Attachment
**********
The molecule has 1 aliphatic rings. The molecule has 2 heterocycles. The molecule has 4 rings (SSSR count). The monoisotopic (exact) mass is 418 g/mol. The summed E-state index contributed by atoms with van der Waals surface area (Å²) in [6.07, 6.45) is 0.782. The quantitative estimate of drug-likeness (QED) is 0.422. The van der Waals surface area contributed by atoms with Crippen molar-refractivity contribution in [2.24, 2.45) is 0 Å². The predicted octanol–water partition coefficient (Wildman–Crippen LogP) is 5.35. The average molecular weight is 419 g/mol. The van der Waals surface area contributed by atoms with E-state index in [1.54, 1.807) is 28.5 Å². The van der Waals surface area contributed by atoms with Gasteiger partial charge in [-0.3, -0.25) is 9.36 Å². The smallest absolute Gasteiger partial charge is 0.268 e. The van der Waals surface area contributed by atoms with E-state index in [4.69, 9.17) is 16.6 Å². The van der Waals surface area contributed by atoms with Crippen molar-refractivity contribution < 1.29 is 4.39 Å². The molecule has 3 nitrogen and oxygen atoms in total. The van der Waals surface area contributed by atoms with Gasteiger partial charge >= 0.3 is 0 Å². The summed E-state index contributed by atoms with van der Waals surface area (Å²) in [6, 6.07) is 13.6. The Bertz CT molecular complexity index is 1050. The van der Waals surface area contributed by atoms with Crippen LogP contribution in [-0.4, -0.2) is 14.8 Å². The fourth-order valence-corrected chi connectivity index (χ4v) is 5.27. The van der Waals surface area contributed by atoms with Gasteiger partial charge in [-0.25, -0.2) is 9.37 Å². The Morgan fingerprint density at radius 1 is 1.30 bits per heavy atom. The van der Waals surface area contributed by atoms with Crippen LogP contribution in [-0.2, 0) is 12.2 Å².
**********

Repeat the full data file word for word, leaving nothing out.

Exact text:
The molecule has 1 aliphatic rings. The molecule has 2 heterocycles. The molecule has 4 rings (SSSR count). The monoisotopic (exact) mass is 418 g/mol. The summed E-state index contributed by atoms with van der Waals surface area (Å²) in [6.07, 6.45) is 0.782. The quantitative estimate of drug-likeness (QED) is 0.422. The van der Waals surface area contributed by atoms with Crippen molar-refractivity contribution in [2.24, 2.45) is 0 Å². The predicted octanol–water partition coefficient (Wildman–Crippen LogP) is 5.35. The average molecular weight is 419 g/mol. The van der Waals surface area contributed by atoms with E-state index in [1.54, 1.807) is 28.5 Å². The van der Waals surface area contributed by atoms with Gasteiger partial charge in [-0.3, -0.25) is 9.36 Å². The smallest absolute Gasteiger partial charge is 0.268 e. The van der Waals surface area contributed by atoms with E-state index in [4.69, 9.17) is 16.6 Å². The van der Waals surface area contributed by atoms with Crippen molar-refractivity contribution < 1.29 is 4.39 Å². The molecule has 3 nitrogen and oxygen atoms in total. The van der Waals surface area contributed by atoms with Gasteiger partial charge >= 0.3 is 0 Å². The summed E-state index contributed by atoms with van der Waals surface area (Å²) in [6, 6.07) is 13.6. The Bertz CT molecular complexity index is 1050. The van der Waals surface area contributed by atoms with Crippen LogP contribution in [-0.4, -0.2) is 14.8 Å². The fourth-order valence-corrected chi connectivity index (χ4v) is 5.27. The van der Waals surface area contributed by atoms with Gasteiger partial charge in [-0.25, -0.2) is 9.37 Å². The Morgan fingerprint density at radius 1 is 1.30 bits per heavy atom. The van der Waals surface area contributed by atoms with Crippen LogP contribution in [-0.2, 0) is 12.2 Å².